Infrastructure investment

This year we will also see continued investment from these same big tech companies into expanding their cloud infrastructure and data centers, as well as laying new undersea cables to increase their ability to reach new markets. Companies like Google, AWS, and Meta, are planning to build new data centers. The continued rollout of cloud services into new markets will be a strong trend throughout the year.

The Market power of big tech

Jurisdictions across the world from China and Australia to the EU will continue to adopt policies and legislation aimed at limiting the power of big tech companies. In the EU, the Digital Markets Act and Digital Services Act aim to enforce the ability of agencies to deal with dangerous and harmful content shared online, as well as a crackdown on anti-competitive business practices. Companies face fines of up to 10 percent of global revenues for regulatory breaches.

Who’s leading the AI race?

The race to lead the world in the development of artificial intelligence (AI) technologies is heating up. However, at the same time, governments are becoming increasingly aware of the importance of regulation keeping pace with the speed of technological progress. China, the EU, and the UK have all either introduced or are in the process of introducing legislation on automation of decision-making that affects the lives of individual citizens. Understanding and interpreting the impact that this will have on the development of communications and high-tech industries within the affected markets will be key to doing business in 2022.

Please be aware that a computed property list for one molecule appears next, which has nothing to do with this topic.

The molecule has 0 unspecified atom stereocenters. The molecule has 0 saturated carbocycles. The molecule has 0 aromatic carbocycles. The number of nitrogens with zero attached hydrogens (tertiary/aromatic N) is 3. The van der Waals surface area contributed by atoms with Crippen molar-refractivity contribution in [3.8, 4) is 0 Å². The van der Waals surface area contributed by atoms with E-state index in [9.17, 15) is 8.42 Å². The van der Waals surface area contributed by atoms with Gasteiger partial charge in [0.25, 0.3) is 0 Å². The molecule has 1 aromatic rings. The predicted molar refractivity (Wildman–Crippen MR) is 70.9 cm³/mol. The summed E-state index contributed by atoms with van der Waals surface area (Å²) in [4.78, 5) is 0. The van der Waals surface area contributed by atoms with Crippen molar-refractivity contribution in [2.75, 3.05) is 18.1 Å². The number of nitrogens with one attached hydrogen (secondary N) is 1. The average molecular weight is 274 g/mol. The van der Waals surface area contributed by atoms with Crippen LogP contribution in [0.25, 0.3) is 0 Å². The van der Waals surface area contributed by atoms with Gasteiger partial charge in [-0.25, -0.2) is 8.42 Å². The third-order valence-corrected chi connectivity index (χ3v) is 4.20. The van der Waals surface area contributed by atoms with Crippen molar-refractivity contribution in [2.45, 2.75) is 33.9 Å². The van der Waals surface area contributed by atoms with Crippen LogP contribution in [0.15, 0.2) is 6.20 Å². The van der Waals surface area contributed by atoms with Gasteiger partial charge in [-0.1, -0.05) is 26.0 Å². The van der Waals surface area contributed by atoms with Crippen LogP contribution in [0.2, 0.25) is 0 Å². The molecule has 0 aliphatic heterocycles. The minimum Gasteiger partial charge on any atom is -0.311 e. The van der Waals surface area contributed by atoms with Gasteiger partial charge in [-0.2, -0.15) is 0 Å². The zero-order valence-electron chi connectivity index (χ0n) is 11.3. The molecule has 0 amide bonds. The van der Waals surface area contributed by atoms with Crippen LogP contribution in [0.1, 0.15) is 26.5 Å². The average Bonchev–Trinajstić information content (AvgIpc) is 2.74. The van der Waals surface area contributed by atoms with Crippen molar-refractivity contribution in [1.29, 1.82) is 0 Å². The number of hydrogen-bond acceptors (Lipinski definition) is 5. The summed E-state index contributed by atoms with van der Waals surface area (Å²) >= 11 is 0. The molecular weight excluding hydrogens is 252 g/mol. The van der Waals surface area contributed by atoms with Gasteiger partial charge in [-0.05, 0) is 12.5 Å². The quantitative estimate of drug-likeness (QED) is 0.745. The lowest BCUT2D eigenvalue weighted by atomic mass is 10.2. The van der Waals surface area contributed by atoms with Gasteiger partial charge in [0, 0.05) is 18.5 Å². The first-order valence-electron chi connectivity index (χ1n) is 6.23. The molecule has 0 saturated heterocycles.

Data sovereignty and sharing

Regulation concerning where data on private citizens can be stored, exported, or processed is another busy area of activity. In recent years, countries like China, South Korea, and Russia have imposed “data localization” requirements, where personal data, or at least copies of the data – depending on countries – must be stored on servers within the country. Other jurisdictions, including India and South Africa, are proposing legislation in this area too.   

These are just some of the areas where proposed and incoming legislation are likely to affect any business involved in the technology or data economies during 2022. As the importance of data (and the transformative impact of digital transformation) continues to grow, regulators will be under increasing pressure to ensure they are not lagging behind the innovators in the global technology arms race. The direction that legislative initiatives will take may not always be easy to predict, but what is clear is that understanding how laws and regulations are likely to impact industries in the months and years ahead has never been as essential as it is now, in terms of maintaining competitiveness.